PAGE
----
Publication Date

2014-05-15

Availability

Embargoed

Embargo Period

2016-05-14

Degree Type

Dissertation

Degree Name

Doctor of Philosophy (PHD)

Department

Microbiology and Immunology (Medicine)

Date of Defense

2014-04-22

First Committee Member

Rebecca D. Adkins

Second Committee Member

Kurt R. Schesser

Third Committee Member

Wasif N. Khan

Fourth Committee Member

Gregory E. Conner

Fifth Committee Member

Maria T. Abreu

Abstract

It is becoming increasingly apparent that neonates are not immune-compromised, but rather immune-variant. We have described a neonatal model of Yersinia enterocolitica infection in which protective inflammation occurs at the level of the mesenteric lymph nodes (MLN). The expression of pro-inflammatory, but not anti-inflammatory, cytokine genes was markedly induced in the neonatal MLN early after infection. Strikingly, the expression levels in neonates greatly exceeded those seen in infected adults. Elevated pro-inflammatory gene expression was quickly followed by enhanced innate phagocyte recruitment to the MLN of neonates, compared to adults. Neither CD4+ nor B cells were required for inflammation in the neonatal MLN; however, CD4+ and CD8+ cells did increase as well as innate cells as early as 24 hours post-infection. Although MyD88 was shown to be critical in eliciting inflammation in neonates, neither TLR4 nor TLR9 were required. Because Y. enterocolitica contains ligands for multiple TLRs, it is possible that compensation by other TLRs is sufficient to elicit inflammation in the absence of TLR4 or TLR9. Bacterial components were also critical in eliciting high level inflammation in the neonatal MLN. The virulence plasmid of Y. enterocolitica was required for selected pro-inflammatory gene expression and neutrophil recruitment to the neonatal MLN. TNF-alpha protein expression and neutrophil recruitment was markedly enhanced in the neonatal MLN after infection with the delta-yopP strain, while only a modest increase occurred in adults. These models suggest that the level of intestinal inflammation in neonates is critical in determining whether protection or pathology occurs following infection with microbial pathogens.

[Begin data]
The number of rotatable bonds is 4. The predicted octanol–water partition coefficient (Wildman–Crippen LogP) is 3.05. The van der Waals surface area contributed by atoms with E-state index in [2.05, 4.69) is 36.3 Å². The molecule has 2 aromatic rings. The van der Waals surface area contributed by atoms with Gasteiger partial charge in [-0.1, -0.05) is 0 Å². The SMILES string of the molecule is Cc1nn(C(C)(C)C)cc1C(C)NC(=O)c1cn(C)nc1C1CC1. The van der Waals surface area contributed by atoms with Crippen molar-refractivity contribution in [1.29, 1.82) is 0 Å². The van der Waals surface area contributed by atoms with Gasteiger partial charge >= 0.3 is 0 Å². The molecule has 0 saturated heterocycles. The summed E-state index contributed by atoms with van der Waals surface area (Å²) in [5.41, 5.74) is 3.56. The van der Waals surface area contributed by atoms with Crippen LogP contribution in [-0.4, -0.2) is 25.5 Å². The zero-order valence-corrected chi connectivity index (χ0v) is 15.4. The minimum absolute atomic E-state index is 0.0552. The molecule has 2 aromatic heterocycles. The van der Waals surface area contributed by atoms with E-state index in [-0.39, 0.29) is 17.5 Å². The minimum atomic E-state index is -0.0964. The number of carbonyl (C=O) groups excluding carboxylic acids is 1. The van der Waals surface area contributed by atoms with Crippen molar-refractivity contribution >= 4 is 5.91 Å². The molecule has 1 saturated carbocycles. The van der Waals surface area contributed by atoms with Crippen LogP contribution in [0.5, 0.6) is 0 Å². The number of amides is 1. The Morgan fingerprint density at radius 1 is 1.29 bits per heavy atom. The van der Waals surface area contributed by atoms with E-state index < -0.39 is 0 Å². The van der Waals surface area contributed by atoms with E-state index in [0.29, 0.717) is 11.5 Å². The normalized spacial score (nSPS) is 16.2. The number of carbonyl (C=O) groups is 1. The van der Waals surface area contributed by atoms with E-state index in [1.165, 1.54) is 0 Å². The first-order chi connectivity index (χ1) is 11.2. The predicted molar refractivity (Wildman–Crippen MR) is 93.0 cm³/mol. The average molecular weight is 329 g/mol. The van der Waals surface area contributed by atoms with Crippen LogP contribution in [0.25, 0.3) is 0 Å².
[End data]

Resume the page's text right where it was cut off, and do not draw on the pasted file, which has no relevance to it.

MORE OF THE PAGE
Keywords

neonates; Yersinia enteroclitica; innate immunity; mesenteric lymph node

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